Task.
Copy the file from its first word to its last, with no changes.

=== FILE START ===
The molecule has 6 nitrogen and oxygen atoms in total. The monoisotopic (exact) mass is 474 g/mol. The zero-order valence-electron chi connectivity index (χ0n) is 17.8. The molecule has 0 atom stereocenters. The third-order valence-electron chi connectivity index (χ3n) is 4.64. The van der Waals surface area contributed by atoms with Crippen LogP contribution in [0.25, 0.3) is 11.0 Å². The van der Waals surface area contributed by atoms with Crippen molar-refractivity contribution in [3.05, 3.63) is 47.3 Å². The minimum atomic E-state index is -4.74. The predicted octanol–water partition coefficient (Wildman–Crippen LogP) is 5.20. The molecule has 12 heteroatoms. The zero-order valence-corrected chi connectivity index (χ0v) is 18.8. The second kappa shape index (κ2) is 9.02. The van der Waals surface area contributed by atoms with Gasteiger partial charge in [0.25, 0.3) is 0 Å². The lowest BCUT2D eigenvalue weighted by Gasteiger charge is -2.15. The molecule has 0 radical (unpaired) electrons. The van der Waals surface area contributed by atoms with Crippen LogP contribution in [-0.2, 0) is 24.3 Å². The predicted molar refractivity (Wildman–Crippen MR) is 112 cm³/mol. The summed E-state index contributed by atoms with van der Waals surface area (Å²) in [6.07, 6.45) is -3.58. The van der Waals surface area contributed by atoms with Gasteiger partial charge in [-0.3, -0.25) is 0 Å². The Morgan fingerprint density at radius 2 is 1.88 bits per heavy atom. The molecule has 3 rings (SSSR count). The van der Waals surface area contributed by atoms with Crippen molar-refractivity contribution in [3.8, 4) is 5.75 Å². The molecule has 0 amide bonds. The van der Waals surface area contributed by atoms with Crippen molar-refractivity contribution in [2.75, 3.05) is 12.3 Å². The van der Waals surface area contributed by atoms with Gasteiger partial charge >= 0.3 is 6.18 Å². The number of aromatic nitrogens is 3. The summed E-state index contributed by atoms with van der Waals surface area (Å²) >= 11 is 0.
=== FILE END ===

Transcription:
The molecule has 6 nitrogen and oxygen atoms in total. The monoisotopic (exact) mass is 474 g/mol. The zero-order valence-electron chi connectivity index (χ0n) is 17.8. The molecule has 0 atom stereocenters. The third-order valence-electron chi connectivity index (χ3n) is 4.64. The van der Waals surface area contributed by atoms with Crippen LogP contribution in [0.25, 0.3) is 11.0 Å². The van der Waals surface area contributed by atoms with Crippen molar-refractivity contribution in [3.05, 3.63) is 47.3 Å². The minimum atomic E-state index is -4.74. The predicted octanol–water partition coefficient (Wildman–Crippen LogP) is 5.20. The molecule has 12 heteroatoms. The zero-order valence-corrected chi connectivity index (χ0v) is 18.8. The second kappa shape index (κ2) is 9.02. The van der Waals surface area contributed by atoms with Gasteiger partial charge in [0.25, 0.3) is 0 Å². The lowest BCUT2D eigenvalue weighted by Gasteiger charge is -2.15. The molecule has 0 radical (unpaired) electrons. The van der Waals surface area contributed by atoms with Crippen LogP contribution in [-0.2, 0) is 24.3 Å². The predicted molar refractivity (Wildman–Crippen MR) is 112 cm³/mol. The summed E-state index contributed by atoms with van der Waals surface area (Å²) in [6.07, 6.45) is -3.58. The van der Waals surface area contributed by atoms with Gasteiger partial charge in [-0.3, -0.25) is 0 Å². The Morgan fingerprint density at radius 2 is 1.88 bits per heavy atom. The molecule has 3 rings (SSSR count). The van der Waals surface area contributed by atoms with Crippen molar-refractivity contribution in [3.8, 4) is 5.75 Å². The molecule has 0 amide bonds. The van der Waals surface area contributed by atoms with Crippen molar-refractivity contribution in [2.75, 3.05) is 12.3 Å². The van der Waals surface area contributed by atoms with Gasteiger partial charge >= 0.3 is 6.18 Å². The number of aromatic nitrogens is 3. The summed E-state index contributed by atoms with van der Waals surface area (Å²) >= 11 is 0.